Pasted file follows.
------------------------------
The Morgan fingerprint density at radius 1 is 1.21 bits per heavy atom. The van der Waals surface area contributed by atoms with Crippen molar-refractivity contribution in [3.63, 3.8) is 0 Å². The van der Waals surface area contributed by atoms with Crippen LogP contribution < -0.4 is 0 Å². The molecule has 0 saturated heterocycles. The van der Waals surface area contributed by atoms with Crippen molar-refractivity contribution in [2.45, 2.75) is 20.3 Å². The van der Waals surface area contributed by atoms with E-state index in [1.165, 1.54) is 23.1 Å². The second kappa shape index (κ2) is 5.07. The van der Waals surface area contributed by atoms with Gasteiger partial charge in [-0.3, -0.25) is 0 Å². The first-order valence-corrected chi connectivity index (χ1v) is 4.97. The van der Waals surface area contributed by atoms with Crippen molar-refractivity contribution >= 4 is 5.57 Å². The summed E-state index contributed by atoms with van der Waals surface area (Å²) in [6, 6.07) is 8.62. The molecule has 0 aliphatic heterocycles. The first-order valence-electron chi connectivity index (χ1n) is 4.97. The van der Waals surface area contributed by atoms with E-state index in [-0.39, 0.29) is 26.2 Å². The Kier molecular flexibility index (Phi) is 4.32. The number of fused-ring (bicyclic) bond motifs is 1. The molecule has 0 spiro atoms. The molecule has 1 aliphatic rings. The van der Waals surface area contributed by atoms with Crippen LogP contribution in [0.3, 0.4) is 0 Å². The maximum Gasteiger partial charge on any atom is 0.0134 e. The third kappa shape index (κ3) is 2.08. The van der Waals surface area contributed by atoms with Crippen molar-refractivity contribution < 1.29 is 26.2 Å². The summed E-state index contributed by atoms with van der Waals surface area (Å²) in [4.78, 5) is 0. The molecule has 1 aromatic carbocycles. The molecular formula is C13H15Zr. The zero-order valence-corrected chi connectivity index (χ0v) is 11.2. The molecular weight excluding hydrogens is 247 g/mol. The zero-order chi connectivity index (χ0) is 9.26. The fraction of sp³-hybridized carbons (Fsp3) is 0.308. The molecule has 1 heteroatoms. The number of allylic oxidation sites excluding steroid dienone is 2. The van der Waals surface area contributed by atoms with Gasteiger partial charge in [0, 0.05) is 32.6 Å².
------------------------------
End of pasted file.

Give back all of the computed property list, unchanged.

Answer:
The Morgan fingerprint density at radius 1 is 1.21 bits per heavy atom. The van der Waals surface area contributed by atoms with Crippen molar-refractivity contribution in [3.63, 3.8) is 0 Å². The van der Waals surface area contributed by atoms with Crippen LogP contribution < -0.4 is 0 Å². The molecule has 0 saturated heterocycles. The van der Waals surface area contributed by atoms with Crippen molar-refractivity contribution in [2.45, 2.75) is 20.3 Å². The van der Waals surface area contributed by atoms with E-state index in [1.165, 1.54) is 23.1 Å². The second kappa shape index (κ2) is 5.07. The van der Waals surface area contributed by atoms with Gasteiger partial charge in [-0.3, -0.25) is 0 Å². The first-order valence-corrected chi connectivity index (χ1v) is 4.97. The van der Waals surface area contributed by atoms with Crippen molar-refractivity contribution >= 4 is 5.57 Å². The summed E-state index contributed by atoms with van der Waals surface area (Å²) in [6, 6.07) is 8.62. The molecule has 0 aliphatic heterocycles. The first-order valence-electron chi connectivity index (χ1n) is 4.97. The van der Waals surface area contributed by atoms with E-state index in [-0.39, 0.29) is 26.2 Å². The Kier molecular flexibility index (Phi) is 4.32. The number of fused-ring (bicyclic) bond motifs is 1. The molecule has 0 spiro atoms. The molecule has 1 aliphatic rings. The van der Waals surface area contributed by atoms with Crippen LogP contribution in [0.3, 0.4) is 0 Å². The maximum Gasteiger partial charge on any atom is 0.0134 e. The third kappa shape index (κ3) is 2.08. The van der Waals surface area contributed by atoms with Crippen molar-refractivity contribution < 1.29 is 26.2 Å². The summed E-state index contributed by atoms with van der Waals surface area (Å²) in [4.78, 5) is 0. The molecule has 1 aromatic carbocycles. The molecular formula is C13H15Zr. The zero-order valence-corrected chi connectivity index (χ0v) is 11.2. The molecular weight excluding hydrogens is 247 g/mol. The zero-order chi connectivity index (χ0) is 9.26. The fraction of sp³-hybridized carbons (Fsp3) is 0.308. The molecule has 1 heteroatoms. The number of allylic oxidation sites excluding steroid dienone is 2. The van der Waals surface area contributed by atoms with Gasteiger partial charge in [0, 0.05) is 32.6 Å².